Bookmark and Share
Facebook
Twitter
LinkedIn

MOODY, DANIEL JAMES, JR.

MOODY, DANIEL JAMES, JR. (1893–1966). Dan Moody, governor of Texas, was born at Taylor, Texas, on June 1, 1893, the son of Daniel James and Nannie Elizabeth (Robertson) Moody. He graduated from Taylor High School and attended the University of Texas from 1910 to 1914, taking law courses during the last two years. He was admitted to the bar in 1914 and began practice in Taylor with Harris Melasky. His early career was interrupted by service in World War I, during which he served as second lieutenant and captain in the Texas National Guard and second lieutenant in the United States Army. He returned to his practice after the war and in 1920 entered upon a period of public service. He was the youngest elected to several successive public offices: county attorney of Williamson County, 1920–22; district attorney of the Twenty-sixth Judicial District, 1922–25; attorney general of Texas, 1925–27; and governor of Texas, elected for two terms, 1927–31.

During his term as district attorney of the Twenty-sixth Judicial District, which included Williamson and Travis counties, at the peak of Ku Klux Klan agitation, he prosecuted a group for criminal activities allegedly connected with the Klan and sent some of them to prison. He achieved statewide recognition for these prosecutions and, despite Klan opposition, was elected attorney general at the start of the first administration of Governor Miriam A. Ferguson. State highway-contract scandals developed within a few months, and the attorney general prosecuted cases to set aside "unconscionable" highway contracts. After these cases were won, he became the likely candidate to oppose Mrs. Ferguson when she sought a second term. The campaign has been characterized as one of the most spectacular in Texas history. Moody's platform supported prohibition, woman suffrage,qqv and other anti-Ferguson positions. After winning the first 1926 primary with 49.9 percent of the vote, Moody defeated Ferguson 495,723 to 270,595 in a runoff. He won renomination for the governorship in the first Democratic primary of 1928 with a clear majority. In the presidential campaign of 1928 the state Democratic party was rent with dissention on the prohibition and Catholic issues. Despite Governor Moody's appeals for support of the Democratic slate from top to bottom, Herbert Hoover won Texas.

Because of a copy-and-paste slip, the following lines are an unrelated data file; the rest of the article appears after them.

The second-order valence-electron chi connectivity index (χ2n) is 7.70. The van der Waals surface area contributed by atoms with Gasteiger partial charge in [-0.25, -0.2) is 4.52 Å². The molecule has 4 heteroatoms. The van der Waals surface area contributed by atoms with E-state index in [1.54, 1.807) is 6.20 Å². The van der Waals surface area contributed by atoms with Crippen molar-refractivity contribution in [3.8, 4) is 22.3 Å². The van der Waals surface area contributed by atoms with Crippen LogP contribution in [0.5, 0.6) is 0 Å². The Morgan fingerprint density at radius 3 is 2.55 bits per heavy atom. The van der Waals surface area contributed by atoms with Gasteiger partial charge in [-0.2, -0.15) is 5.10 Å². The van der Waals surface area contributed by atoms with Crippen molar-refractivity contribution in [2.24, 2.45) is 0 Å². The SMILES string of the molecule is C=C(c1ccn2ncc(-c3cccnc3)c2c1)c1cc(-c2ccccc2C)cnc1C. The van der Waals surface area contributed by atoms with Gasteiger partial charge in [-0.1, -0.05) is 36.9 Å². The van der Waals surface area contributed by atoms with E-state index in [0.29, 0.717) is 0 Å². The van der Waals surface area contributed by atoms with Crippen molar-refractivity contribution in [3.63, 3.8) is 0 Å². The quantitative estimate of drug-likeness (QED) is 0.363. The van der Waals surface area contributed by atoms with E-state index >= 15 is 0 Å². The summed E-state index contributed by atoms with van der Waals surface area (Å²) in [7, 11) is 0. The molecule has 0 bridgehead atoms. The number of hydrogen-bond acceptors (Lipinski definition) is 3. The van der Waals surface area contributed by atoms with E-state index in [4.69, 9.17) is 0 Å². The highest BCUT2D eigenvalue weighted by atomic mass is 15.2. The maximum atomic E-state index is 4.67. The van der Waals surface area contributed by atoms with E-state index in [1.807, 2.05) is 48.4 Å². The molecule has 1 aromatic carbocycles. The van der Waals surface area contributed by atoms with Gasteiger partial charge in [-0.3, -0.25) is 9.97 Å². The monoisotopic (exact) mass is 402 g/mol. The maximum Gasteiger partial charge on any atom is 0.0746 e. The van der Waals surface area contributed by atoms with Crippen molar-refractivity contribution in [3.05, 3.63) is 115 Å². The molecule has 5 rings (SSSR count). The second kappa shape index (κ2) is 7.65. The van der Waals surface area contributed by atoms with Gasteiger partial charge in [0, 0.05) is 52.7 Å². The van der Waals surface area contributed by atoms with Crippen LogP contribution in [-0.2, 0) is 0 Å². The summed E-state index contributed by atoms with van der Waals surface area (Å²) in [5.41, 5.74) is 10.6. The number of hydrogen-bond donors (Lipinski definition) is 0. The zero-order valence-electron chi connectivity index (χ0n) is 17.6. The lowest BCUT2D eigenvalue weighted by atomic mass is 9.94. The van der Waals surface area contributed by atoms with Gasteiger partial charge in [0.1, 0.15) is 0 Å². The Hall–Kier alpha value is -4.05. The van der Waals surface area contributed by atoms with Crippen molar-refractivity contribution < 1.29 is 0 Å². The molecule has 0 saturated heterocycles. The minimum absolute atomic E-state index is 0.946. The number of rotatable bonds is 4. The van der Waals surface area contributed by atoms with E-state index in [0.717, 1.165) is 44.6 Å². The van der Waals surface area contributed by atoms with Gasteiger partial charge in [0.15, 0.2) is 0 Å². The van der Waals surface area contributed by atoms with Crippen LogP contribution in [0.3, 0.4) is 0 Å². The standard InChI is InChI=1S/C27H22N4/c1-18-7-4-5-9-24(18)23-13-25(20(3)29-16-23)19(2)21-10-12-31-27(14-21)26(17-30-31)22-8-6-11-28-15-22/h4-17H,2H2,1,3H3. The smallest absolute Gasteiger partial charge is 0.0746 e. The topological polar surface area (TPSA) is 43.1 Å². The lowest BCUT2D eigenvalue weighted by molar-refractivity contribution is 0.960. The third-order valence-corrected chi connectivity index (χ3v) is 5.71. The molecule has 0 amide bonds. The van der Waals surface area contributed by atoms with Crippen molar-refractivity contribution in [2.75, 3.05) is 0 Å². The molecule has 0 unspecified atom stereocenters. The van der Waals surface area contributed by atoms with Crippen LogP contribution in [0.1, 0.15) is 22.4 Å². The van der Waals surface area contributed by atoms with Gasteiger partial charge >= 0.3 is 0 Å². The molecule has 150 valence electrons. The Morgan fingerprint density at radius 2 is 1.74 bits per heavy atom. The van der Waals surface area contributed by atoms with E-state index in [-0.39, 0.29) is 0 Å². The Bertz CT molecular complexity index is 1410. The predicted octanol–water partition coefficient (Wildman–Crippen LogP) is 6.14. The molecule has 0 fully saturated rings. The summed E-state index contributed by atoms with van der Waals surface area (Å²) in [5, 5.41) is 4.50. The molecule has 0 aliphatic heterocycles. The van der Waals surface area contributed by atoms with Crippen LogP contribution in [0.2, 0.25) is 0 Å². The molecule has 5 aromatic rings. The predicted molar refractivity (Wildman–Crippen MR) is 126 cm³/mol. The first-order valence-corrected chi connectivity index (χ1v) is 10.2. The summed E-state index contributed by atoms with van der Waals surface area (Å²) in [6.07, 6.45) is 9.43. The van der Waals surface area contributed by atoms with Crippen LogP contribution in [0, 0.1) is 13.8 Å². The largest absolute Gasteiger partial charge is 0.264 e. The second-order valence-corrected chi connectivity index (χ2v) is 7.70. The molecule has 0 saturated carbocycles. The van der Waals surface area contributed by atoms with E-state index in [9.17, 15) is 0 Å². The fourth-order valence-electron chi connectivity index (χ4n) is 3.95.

As governor, Moody pursued a strong reform program. He halted a liberal convict-pardon policy initiated by the Fergusons; he also inaugurated a reorganization of prison management. He instituted a complete reorganization of the state highway system, including a program for a connected network of roads; the cost of highways was cut by almost half from that under the Ferguson administration. The office of state auditor and the auditing of state accounts were begun during his administration. Although his proposals were in accord with the thought of the progressive forces of his time, he was not successful in changes he proposed in the Constitution and laws, such as a strong civil service law, the reorganization of the state government, the authorization of the governor to appoint executive officers elected under the Constitution of 1876, and constitutional change to permit the legislature to enact laws separating the subjects of taxation. He also wanted to relocate all state prison properties in a central penal colony near Austin.